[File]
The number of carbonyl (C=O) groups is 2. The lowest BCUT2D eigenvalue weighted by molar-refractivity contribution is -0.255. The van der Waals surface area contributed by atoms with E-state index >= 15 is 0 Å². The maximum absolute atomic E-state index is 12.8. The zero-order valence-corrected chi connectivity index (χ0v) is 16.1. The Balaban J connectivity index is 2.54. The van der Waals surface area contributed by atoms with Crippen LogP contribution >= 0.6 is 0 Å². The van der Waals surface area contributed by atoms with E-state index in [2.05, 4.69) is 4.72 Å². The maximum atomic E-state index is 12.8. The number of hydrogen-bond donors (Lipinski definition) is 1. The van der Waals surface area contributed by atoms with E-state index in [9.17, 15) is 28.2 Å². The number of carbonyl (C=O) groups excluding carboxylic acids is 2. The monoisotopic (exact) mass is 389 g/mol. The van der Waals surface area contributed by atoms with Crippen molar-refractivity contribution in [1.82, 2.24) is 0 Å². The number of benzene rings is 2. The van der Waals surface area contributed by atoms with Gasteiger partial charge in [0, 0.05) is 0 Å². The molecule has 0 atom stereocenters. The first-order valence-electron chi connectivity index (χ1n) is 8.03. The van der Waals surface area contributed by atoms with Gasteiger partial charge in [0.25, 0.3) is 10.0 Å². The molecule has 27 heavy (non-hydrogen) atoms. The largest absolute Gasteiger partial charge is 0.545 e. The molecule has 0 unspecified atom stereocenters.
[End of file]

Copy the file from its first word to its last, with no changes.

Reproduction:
The number of carbonyl (C=O) groups is 2. The lowest BCUT2D eigenvalue weighted by molar-refractivity contribution is -0.255. The van der Waals surface area contributed by atoms with E-state index >= 15 is 0 Å². The maximum absolute atomic E-state index is 12.8. The zero-order valence-corrected chi connectivity index (χ0v) is 16.1. The Balaban J connectivity index is 2.54. The van der Waals surface area contributed by atoms with Crippen LogP contribution >= 0.6 is 0 Å². The van der Waals surface area contributed by atoms with E-state index in [2.05, 4.69) is 4.72 Å². The maximum atomic E-state index is 12.8. The number of hydrogen-bond donors (Lipinski definition) is 1. The van der Waals surface area contributed by atoms with E-state index in [9.17, 15) is 28.2 Å². The number of carbonyl (C=O) groups excluding carboxylic acids is 2. The monoisotopic (exact) mass is 389 g/mol. The van der Waals surface area contributed by atoms with Crippen molar-refractivity contribution in [1.82, 2.24) is 0 Å². The number of benzene rings is 2. The van der Waals surface area contributed by atoms with Gasteiger partial charge in [0, 0.05) is 0 Å². The molecule has 0 atom stereocenters. The first-order valence-electron chi connectivity index (χ1n) is 8.03. The van der Waals surface area contributed by atoms with Gasteiger partial charge in [0.25, 0.3) is 10.0 Å². The molecule has 27 heavy (non-hydrogen) atoms. The largest absolute Gasteiger partial charge is 0.545 e. The molecule has 0 unspecified atom stereocenters.